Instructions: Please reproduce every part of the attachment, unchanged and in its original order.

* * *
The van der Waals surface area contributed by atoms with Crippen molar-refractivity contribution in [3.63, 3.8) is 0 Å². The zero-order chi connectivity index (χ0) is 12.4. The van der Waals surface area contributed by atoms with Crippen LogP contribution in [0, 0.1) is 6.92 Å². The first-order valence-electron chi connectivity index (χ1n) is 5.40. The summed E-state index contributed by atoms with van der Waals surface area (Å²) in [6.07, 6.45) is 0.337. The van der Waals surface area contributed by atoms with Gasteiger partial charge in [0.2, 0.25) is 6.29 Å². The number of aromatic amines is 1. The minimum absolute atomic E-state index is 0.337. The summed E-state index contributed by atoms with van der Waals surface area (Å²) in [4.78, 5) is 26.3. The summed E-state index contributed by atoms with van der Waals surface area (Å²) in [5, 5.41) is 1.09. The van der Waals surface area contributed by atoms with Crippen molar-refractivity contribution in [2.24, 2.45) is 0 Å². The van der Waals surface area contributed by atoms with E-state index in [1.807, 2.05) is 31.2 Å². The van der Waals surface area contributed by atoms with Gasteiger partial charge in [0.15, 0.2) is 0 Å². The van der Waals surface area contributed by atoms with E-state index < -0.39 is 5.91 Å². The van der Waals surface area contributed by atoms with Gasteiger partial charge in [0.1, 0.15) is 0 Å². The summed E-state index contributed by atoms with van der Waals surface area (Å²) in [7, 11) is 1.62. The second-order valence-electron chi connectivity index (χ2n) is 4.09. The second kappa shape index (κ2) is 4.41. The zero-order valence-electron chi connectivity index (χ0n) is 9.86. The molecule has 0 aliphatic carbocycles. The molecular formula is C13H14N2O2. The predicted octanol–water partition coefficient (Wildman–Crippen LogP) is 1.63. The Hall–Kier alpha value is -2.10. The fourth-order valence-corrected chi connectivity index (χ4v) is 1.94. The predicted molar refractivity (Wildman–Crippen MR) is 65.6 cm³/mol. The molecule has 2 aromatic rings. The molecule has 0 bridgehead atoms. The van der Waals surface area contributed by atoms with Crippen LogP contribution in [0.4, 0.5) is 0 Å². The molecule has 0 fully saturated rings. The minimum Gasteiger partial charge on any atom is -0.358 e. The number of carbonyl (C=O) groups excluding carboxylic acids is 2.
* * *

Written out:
The van der Waals surface area contributed by atoms with Crippen molar-refractivity contribution in [3.63, 3.8) is 0 Å². The zero-order chi connectivity index (χ0) is 12.4. The van der Waals surface area contributed by atoms with Crippen LogP contribution in [0, 0.1) is 6.92 Å². The first-order valence-electron chi connectivity index (χ1n) is 5.40. The summed E-state index contributed by atoms with van der Waals surface area (Å²) in [6.07, 6.45) is 0.337. The van der Waals surface area contributed by atoms with Gasteiger partial charge in [0.2, 0.25) is 6.29 Å². The number of aromatic amines is 1. The minimum absolute atomic E-state index is 0.337. The summed E-state index contributed by atoms with van der Waals surface area (Å²) in [4.78, 5) is 26.3. The summed E-state index contributed by atoms with van der Waals surface area (Å²) in [5, 5.41) is 1.09. The van der Waals surface area contributed by atoms with Crippen molar-refractivity contribution in [2.24, 2.45) is 0 Å². The van der Waals surface area contributed by atoms with E-state index in [1.807, 2.05) is 31.2 Å². The van der Waals surface area contributed by atoms with Gasteiger partial charge in [0.15, 0.2) is 0 Å². The van der Waals surface area contributed by atoms with E-state index < -0.39 is 5.91 Å². The van der Waals surface area contributed by atoms with Gasteiger partial charge in [0.1, 0.15) is 0 Å². The summed E-state index contributed by atoms with van der Waals surface area (Å²) in [7, 11) is 1.62. The second-order valence-electron chi connectivity index (χ2n) is 4.09. The second kappa shape index (κ2) is 4.41. The zero-order valence-electron chi connectivity index (χ0n) is 9.86. The molecule has 0 aliphatic carbocycles. The molecular formula is C13H14N2O2. The predicted octanol–water partition coefficient (Wildman–Crippen LogP) is 1.63. The Hall–Kier alpha value is -2.10. The fourth-order valence-corrected chi connectivity index (χ4v) is 1.94. The predicted molar refractivity (Wildman–Crippen MR) is 65.6 cm³/mol. The molecule has 2 aromatic rings. The molecule has 0 bridgehead atoms. The van der Waals surface area contributed by atoms with Crippen LogP contribution in [0.4, 0.5) is 0 Å². The molecule has 0 fully saturated rings. The minimum Gasteiger partial charge on any atom is -0.358 e. The number of carbonyl (C=O) groups excluding carboxylic acids is 2.